Daniel Walley has recently won a tuba position with the U.S. Air Force Concert Band. Walley will attend basic training in San Antonio, TX in the coming months and will then head to Washington D.C. to begin playing with the band. He will enter the Air Force as a Technical Sergeant. Walley was born to a military family in Dayton, Ohio and subsequently lived in Washington D.C. and Niceville, Florida. Walley attended Louisiana State University to study with Dr. Joseph Skillen. Last year, he was accepted to the Orchestral Performance program at the Manhattan School of Music, where he studied with Alan Baer, principal tubist of the New York Philharmonic.
Turbulence by Bruce Broughton
Bruce Broughton, the 10-time Emmy Award winning composer whose Sonata/Concerto (1976) is a favorite among tubists, has written a new piece for tuba and piano entitled Turbulence. Commissioned by Dr. Kent Eshelman and the Baylor University School of Music, Turbulence is a fast-paced, six-minute adventure displaying explosions of virtuosity, moments of jet-propelled lyricism, and relentless intensity throughout. Dr. Eshelman gave the world premiere at the International Tuba Euphonium Conference in Linz, Austria on June 30 and will include the work on his solo CD to be released later in 2012. Turbulence will be published this summer and available for purchase at www.brucebroughton.com.
A Willson Concertante by Joe Miserendino
(extracted from a concert review by Tommy Yandle, Chester, Virginia)
In April, British euphonium soloist Charley Brighton traveled to Richmond, Virginia to perform A Willson Concertante with the Henrico Concert Band in what was believed to be the United States premiere of the work. Miserendino (1932-2010), who wrote the piece for Brighton, originally composed four movements for this concerto in 2004. A separate Allegro Scherzando was dropped and published separately, in order to preserve the more traditional three-movement format of this type of work. While Miserendino was contemplating a title for the piece, Brighton gained sponsorship as a performing artist from the Willson instrument company, hence the name of the concerto. The three movements are “Con Bravura,” “Notturno Adagio,” and “Vivace con Brio.” Both band and soloist were on top form for this difficult, lengthy and, at times, sparsely scored work. Following the performance of the concerto, Brighton played an unaccompanied set of variations on “Londonderry Air,” a piece which was composed for Brighton by Tony Osborne, a fellow musician from Brighton’s current place of residence in Slough, Berkshire, UK.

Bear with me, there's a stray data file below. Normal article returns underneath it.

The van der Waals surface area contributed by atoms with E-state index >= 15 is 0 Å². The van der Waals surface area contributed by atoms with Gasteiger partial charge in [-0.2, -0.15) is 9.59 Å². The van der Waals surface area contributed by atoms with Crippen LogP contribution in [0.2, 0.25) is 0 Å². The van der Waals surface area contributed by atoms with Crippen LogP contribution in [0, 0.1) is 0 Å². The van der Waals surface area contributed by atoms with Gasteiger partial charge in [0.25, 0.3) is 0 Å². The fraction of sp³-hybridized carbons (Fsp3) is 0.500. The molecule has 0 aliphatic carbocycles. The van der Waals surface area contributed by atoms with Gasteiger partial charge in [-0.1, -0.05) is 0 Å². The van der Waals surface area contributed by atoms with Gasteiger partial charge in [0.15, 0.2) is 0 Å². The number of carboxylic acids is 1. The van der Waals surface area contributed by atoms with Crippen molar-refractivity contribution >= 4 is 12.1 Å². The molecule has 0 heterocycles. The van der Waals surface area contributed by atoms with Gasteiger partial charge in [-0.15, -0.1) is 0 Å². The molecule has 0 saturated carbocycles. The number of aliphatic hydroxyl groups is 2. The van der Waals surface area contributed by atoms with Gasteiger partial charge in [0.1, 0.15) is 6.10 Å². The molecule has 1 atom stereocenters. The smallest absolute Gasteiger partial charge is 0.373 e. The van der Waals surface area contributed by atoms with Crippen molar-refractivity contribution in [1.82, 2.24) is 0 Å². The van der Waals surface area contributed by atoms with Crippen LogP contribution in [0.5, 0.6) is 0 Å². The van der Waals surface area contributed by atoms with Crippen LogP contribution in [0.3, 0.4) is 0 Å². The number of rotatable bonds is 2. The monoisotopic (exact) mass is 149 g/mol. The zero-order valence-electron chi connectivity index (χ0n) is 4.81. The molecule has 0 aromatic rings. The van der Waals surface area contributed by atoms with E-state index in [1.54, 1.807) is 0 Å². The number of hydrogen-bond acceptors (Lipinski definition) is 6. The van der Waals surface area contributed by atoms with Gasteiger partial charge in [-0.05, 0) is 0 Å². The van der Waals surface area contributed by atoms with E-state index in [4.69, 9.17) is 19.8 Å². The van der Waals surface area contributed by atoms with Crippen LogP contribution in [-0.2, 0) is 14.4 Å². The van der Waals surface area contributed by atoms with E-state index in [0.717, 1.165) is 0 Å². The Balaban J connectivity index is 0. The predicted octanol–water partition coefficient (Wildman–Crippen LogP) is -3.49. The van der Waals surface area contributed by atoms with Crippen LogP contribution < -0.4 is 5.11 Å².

Charley Brighton Premieres Four New Works
Willson UK Euphonium Artist Charley Brighton has recently premiered four new works. His 45th recital (and 11th this year) at St. Mary’s Church in Slough, Berkshire, UK saw the first performance of In Memoriam by Australian composer Yvonne Anthony. Taken from the second movement of her Orion Sonata for trombone, this version has been especially arranged for Brighton and accompanist Malcolm Stowell in memory of Anthony’s late partner, trombonist Ron Patrick. The composer has written two previous works for Charley: Kiss of Light and Journey to the Centre. In March, Brighton premiered Journey, which was composed for him by trumpeter Esther Hopkins. Journey is a slow piece in the baroque style exploring the higher register of the instrument. Brighton’s wife Sue joined him on baritone for a new duet composed by Salvation Army writer Terry Treherne. Reflections is based on the hymn tune Fewster composed by Ernest Fewster with words by Catherine Baird. Finally, composer Barrie Hingley wrote Fantasia for Brighton to perform with the BBC Elstree Concert Band in London. Hingley is now retired and was a musical director of the Royal Air Force Central Band.
Fanfares and Arhoolies by William Roper